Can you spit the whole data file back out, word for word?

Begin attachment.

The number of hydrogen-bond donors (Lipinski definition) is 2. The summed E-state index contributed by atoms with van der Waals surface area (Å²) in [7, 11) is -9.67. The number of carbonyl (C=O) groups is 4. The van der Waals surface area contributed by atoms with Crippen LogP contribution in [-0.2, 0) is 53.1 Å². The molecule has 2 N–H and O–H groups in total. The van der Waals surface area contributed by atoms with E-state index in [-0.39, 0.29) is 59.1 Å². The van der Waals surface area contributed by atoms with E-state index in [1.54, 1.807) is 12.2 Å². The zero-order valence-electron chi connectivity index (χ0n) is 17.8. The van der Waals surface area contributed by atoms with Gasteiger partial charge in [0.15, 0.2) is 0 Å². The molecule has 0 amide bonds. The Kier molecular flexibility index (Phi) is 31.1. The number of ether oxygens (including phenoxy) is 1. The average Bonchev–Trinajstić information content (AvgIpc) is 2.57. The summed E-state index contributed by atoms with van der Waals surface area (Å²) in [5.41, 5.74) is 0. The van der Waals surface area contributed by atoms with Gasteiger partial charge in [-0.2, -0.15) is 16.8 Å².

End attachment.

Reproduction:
The number of hydrogen-bond donors (Lipinski definition) is 2. The summed E-state index contributed by atoms with van der Waals surface area (Å²) in [7, 11) is -9.67. The number of carbonyl (C=O) groups is 4. The van der Waals surface area contributed by atoms with Crippen LogP contribution in [-0.2, 0) is 53.1 Å². The molecule has 2 N–H and O–H groups in total. The van der Waals surface area contributed by atoms with E-state index in [-0.39, 0.29) is 59.1 Å². The van der Waals surface area contributed by atoms with E-state index in [1.54, 1.807) is 12.2 Å². The zero-order valence-electron chi connectivity index (χ0n) is 17.8. The van der Waals surface area contributed by atoms with Gasteiger partial charge in [0.15, 0.2) is 0 Å². The molecule has 0 amide bonds. The Kier molecular flexibility index (Phi) is 31.1. The number of ether oxygens (including phenoxy) is 1. The average Bonchev–Trinajstić information content (AvgIpc) is 2.57. The summed E-state index contributed by atoms with van der Waals surface area (Å²) in [5.41, 5.74) is 0. The van der Waals surface area contributed by atoms with Gasteiger partial charge in [-0.2, -0.15) is 16.8 Å².